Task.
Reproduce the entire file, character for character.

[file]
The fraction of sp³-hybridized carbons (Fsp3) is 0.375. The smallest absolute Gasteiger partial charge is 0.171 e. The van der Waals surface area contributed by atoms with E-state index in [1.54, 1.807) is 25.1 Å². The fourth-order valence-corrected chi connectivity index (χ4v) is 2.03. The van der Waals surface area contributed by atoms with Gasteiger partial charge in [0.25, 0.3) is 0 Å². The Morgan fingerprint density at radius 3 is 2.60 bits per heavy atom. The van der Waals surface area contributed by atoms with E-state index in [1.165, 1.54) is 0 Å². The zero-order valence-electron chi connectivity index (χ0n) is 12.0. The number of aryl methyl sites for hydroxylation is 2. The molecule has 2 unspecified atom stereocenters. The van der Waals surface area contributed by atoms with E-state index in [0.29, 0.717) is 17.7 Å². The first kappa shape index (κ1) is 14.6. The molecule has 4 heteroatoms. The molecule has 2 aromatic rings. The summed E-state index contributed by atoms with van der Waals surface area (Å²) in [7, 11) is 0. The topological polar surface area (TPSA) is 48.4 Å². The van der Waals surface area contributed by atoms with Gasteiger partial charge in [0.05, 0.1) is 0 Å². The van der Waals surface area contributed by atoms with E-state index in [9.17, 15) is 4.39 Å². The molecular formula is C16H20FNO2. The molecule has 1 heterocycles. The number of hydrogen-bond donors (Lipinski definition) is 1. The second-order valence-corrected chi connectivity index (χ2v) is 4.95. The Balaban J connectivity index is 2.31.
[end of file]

The fraction of sp³-hybridized carbons (Fsp3) is 0.375. The smallest absolute Gasteiger partial charge is 0.171 e. The van der Waals surface area contributed by atoms with E-state index in [1.54, 1.807) is 25.1 Å². The fourth-order valence-corrected chi connectivity index (χ4v) is 2.03. The van der Waals surface area contributed by atoms with Gasteiger partial charge in [0.25, 0.3) is 0 Å². The Morgan fingerprint density at radius 3 is 2.60 bits per heavy atom. The van der Waals surface area contributed by atoms with E-state index in [1.165, 1.54) is 0 Å². The zero-order valence-electron chi connectivity index (χ0n) is 12.0. The number of aryl methyl sites for hydroxylation is 2. The molecule has 2 unspecified atom stereocenters. The van der Waals surface area contributed by atoms with E-state index in [0.29, 0.717) is 17.7 Å². The first kappa shape index (κ1) is 14.6. The molecule has 4 heteroatoms. The molecule has 2 aromatic rings. The summed E-state index contributed by atoms with van der Waals surface area (Å²) in [7, 11) is 0. The topological polar surface area (TPSA) is 48.4 Å². The van der Waals surface area contributed by atoms with Gasteiger partial charge in [0.05, 0.1) is 0 Å². The van der Waals surface area contributed by atoms with E-state index in [9.17, 15) is 4.39 Å². The molecular formula is C16H20FNO2. The molecule has 1 heterocycles. The number of hydrogen-bond donors (Lipinski definition) is 1. The second-order valence-corrected chi connectivity index (χ2v) is 4.95. The Balaban J connectivity index is 2.31.